I was standing on the corner smoking a cigarette in heavy rain. I was already soaked anyway. I’d walked from Astor Place all the way up to Bellevue only to be told she wasn’t there. I was supposed to be at Beth Israel. I’d forgotten the ambulance driver said Beth Israel. By the time I got down there I weighed an extra thirty pounds from my clothes. Then I just stood outside. I kept my hand cupped over the cigarette to protect it from the rain. I tapped my foot and felt my fat sock slap against my sole.
Staring down First Avenue I saw Benny emerge from behind the wet curtain. I’d called him only a little while ago. As he got close to me he was out of breath. He asked if I was ok. I gave him a look that said, take a guess. Benny pulled a half-empty clear plastic flask from his coat pocket and said, here, it’s Woodford. I took a drink and handed it back. He took a drink then said, what’s the story? Not sure, I haven’t gone in yet. Is she alive? She was not long ago. I can go in with you. No, this is going to be a long night. Jesus.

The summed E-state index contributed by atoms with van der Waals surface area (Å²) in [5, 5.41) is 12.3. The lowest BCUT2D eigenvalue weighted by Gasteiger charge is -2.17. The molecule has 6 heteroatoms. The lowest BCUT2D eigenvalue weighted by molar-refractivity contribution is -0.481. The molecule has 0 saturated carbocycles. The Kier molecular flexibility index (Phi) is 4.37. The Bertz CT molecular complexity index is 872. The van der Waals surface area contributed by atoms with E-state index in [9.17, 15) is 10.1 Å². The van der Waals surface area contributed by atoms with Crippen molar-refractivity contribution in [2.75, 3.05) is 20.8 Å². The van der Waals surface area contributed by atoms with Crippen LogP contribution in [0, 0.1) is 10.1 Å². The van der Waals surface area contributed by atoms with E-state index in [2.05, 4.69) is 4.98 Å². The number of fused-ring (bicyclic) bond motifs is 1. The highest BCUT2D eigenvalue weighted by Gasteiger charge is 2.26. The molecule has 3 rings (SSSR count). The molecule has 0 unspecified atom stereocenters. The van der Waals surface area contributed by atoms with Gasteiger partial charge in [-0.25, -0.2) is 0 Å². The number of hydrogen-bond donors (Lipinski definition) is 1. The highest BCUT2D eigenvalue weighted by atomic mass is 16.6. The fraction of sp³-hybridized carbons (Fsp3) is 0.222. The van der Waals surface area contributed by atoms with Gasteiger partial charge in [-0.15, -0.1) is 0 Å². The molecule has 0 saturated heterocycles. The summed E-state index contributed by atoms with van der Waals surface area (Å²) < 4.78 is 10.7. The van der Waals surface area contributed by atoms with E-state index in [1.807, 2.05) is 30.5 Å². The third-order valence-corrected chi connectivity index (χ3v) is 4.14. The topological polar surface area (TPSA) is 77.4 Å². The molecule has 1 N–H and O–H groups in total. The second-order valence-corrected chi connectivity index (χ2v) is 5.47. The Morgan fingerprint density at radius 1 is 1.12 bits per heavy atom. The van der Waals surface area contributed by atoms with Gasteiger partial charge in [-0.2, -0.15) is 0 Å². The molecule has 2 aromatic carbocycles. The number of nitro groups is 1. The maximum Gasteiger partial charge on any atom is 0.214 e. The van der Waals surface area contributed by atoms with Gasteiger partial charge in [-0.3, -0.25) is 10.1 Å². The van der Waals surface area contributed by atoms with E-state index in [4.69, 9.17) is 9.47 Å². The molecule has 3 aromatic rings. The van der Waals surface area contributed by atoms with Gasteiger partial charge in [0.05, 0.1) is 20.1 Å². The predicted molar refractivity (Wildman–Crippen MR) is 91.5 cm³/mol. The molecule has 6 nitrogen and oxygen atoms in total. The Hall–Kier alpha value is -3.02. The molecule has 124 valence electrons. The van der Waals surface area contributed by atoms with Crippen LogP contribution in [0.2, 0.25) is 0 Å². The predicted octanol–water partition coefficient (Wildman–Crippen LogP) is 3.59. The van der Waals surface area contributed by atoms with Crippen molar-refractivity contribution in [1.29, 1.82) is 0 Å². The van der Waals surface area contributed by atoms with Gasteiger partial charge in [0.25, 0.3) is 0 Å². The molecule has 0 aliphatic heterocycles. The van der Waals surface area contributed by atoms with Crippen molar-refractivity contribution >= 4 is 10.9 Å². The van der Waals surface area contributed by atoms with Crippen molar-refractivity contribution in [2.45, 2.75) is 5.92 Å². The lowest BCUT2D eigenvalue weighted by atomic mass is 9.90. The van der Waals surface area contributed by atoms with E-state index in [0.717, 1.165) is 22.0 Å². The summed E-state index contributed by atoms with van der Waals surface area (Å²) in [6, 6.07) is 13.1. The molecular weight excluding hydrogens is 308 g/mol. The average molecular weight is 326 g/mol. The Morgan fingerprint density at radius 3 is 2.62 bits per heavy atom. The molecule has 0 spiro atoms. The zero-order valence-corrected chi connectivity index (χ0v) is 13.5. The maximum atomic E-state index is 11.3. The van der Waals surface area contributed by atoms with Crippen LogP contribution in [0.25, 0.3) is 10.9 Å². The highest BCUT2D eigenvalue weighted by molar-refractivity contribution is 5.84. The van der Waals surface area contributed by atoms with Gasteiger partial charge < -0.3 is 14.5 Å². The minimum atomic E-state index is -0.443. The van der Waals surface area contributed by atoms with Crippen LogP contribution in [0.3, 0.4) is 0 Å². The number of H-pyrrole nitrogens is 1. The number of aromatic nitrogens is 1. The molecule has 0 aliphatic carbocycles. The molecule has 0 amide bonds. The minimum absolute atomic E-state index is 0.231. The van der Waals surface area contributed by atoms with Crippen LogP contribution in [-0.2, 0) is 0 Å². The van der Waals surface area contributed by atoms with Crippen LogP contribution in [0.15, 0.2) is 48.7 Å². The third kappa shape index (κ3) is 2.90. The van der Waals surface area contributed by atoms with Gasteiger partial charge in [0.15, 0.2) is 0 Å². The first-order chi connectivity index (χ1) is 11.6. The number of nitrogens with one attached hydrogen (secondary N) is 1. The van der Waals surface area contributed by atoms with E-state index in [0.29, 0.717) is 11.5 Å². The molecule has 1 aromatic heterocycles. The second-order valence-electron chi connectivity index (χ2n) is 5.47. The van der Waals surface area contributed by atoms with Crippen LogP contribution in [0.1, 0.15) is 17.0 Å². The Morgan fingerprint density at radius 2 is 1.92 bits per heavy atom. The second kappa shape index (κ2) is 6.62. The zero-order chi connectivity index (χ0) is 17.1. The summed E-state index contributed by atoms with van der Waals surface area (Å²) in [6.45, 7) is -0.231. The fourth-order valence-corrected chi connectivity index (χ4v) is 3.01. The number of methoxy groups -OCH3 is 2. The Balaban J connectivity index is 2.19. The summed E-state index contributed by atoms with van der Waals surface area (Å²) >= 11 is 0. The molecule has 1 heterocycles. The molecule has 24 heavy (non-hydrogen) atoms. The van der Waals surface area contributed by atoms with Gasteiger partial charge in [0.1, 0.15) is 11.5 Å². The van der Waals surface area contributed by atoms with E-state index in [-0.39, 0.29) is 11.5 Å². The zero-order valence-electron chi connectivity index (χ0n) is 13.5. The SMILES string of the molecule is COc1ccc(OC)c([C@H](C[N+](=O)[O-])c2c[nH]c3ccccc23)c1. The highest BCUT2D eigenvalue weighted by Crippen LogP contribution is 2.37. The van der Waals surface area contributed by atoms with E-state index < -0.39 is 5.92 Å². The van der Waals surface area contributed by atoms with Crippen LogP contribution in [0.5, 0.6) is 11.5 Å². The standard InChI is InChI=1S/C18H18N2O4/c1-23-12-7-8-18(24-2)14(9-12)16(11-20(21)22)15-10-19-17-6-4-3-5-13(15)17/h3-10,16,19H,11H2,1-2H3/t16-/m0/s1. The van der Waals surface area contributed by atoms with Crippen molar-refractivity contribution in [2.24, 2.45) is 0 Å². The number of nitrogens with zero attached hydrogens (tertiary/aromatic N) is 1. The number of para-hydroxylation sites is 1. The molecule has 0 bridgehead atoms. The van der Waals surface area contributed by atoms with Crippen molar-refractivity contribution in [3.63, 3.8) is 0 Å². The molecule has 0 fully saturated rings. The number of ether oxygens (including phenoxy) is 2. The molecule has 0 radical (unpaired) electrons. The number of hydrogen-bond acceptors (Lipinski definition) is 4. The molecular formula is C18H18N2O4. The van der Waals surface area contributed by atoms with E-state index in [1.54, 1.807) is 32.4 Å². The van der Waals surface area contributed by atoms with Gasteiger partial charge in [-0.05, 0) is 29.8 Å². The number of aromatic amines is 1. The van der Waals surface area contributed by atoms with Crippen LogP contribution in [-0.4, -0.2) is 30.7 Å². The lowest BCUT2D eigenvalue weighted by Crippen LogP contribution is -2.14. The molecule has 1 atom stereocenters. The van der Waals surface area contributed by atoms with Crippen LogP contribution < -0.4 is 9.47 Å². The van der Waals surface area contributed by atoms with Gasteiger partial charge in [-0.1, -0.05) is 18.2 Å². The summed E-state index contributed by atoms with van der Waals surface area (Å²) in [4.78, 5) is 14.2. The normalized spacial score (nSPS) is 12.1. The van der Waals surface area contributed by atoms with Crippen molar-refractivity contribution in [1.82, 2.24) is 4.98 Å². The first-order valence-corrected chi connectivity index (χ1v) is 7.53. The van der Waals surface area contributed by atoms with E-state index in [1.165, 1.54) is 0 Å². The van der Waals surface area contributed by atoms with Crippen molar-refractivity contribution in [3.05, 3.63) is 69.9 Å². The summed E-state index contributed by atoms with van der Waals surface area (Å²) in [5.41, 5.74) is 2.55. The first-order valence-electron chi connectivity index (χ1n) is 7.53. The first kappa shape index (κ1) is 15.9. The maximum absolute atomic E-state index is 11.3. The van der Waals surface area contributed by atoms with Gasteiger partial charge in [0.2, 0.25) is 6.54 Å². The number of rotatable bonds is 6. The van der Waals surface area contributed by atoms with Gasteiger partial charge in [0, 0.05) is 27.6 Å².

We stood in the rain in silence as I finished the cigarette. I’d given Benny the gist when I phoned him but neither of us knew what was supposed to happen next. How long do suicides take? From his other coat pocket he pulled a small blue book. It was Travels through France and Italy by Tobias Smollett. For your long night, he said. I took it, said thanks, and he put his arm around me. He offered me the flask but I said no. Benny stayed with me a bit longer, then squeezed my shoulder and disappeared back into the rain. I turned to face the hospital.
Robert Overbey is a writer of mostly short fiction. He was a shortlist finalist for the Faulkner Society's Pirate's Alley writing competition, and a shortlist finalist for the 2015 Paris Lit Up short story prize. His work is appearing in Sakura Review Volume 6, and he is a regular contributor to Alexandria Quarterly. He received a BFA in creative writing from Goddard College in 2011. He lives in New York City.